WJI is reposting reporting from the old storyhill.net website and affidavits from County Jail inmates unfortunate enough to be booked during Sheriff David Clarke's tenure to show just what kind of malfeasance the public can expect if President-elect Donald Trump gives Clarke a federal job.
The affidavits were part of a court case alleging thousands of men and women were improperly detained in the jail under excessive lengths of time, in violation of a 2001 consent decree.
Milwaukee County Circuit Judge Clare Fiorenza eventually found the county in contempt of court for the violations.
Thousands held improperly in crowded jail booking room through scroll bar error
Could cost county, insurers
June 27, 2005 --Thousands of men and women were improperly detained for more than 30 hours each in a crowded county jail booking room because a sheriff's deputy never moved his computer scroll bar, court records show.
"I think if -- if I may impose on court and counsel's experience, sometimes when the information presented is wider than the screen, there's a little slide bar at the bottom of the computer," Assistant Corporation Counsel John Schapekahm told Circuit Judge Clare Fiorenza. "He never push the slide bar apparently."
While Sheriff David Clarke's department has been in the spotlight for letting convicted drug dealer Cesar Lira escape by walking out the door after posting bond, the lawsuit over jail population shows that the Lira case is not the only major blunder that Clarke has overseen.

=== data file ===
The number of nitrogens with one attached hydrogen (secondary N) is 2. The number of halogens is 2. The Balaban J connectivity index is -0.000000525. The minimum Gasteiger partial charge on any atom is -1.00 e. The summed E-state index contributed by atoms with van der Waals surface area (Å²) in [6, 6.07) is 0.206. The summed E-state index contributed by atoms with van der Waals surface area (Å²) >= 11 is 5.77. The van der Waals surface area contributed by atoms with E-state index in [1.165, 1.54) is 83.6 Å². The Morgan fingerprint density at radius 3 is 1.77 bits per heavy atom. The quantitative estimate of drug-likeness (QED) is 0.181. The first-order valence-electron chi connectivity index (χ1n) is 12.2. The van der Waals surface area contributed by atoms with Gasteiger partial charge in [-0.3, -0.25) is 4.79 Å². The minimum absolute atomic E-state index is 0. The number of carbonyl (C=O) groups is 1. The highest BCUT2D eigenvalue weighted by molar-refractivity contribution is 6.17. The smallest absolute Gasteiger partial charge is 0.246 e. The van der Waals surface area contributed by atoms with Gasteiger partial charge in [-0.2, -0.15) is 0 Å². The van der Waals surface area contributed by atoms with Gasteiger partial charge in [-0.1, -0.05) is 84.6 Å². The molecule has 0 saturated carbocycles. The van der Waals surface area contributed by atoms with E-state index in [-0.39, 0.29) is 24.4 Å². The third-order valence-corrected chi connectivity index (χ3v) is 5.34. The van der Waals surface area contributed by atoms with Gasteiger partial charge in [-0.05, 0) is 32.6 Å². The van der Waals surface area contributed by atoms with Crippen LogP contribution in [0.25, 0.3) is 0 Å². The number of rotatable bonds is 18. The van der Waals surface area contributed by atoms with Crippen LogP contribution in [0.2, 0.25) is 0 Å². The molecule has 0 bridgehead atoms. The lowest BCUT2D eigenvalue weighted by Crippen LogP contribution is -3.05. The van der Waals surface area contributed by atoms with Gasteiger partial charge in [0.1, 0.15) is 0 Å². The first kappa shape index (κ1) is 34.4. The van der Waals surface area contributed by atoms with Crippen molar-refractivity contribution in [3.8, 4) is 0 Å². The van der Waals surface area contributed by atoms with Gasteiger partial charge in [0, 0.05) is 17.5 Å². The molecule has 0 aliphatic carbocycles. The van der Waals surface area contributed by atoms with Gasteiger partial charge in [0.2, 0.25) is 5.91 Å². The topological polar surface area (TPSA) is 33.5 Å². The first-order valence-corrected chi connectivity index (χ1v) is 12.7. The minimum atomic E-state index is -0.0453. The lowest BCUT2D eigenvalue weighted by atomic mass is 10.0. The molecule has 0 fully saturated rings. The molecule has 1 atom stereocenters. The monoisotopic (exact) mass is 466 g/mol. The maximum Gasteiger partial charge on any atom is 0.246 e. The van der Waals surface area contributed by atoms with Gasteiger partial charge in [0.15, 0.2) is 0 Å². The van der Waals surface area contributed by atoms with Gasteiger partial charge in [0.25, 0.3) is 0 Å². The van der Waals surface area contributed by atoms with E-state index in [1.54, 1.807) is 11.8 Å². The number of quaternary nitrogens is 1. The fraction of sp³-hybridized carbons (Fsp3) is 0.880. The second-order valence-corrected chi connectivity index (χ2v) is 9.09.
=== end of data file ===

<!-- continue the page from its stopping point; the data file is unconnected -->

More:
Fiorenza suggested that training that deputies received may be an issue in the jail case.
The improper detentions, which violated a 2001 consent decree, occurred over a 1 1/2-year period of Clarke's tenure. There were more than 13,000 such violations, according to the American Civil Liberties Union of Wisconsin Foundation Inc. and Legal Aid Society of Milwaukee, Inc.
Information about how long inmates were held in booking was available via computer, Schapekahm said. But that particular piece of information was in the eighth column of a table, and only seven columns showed on the computer that a deputy used to track inmates.
The failure to properly operate a scroll bar could cost the county or its insurers -- a judge already has said the Sheriff's Department may well be liable for damages.
The county for months denied held inmates for more than 30 hours in the booking room. The scroll bar discovery quickly prompted it to change its story.
Officials "were appalled see this, of course," Schapekahm said. "It's not a pretty sight.
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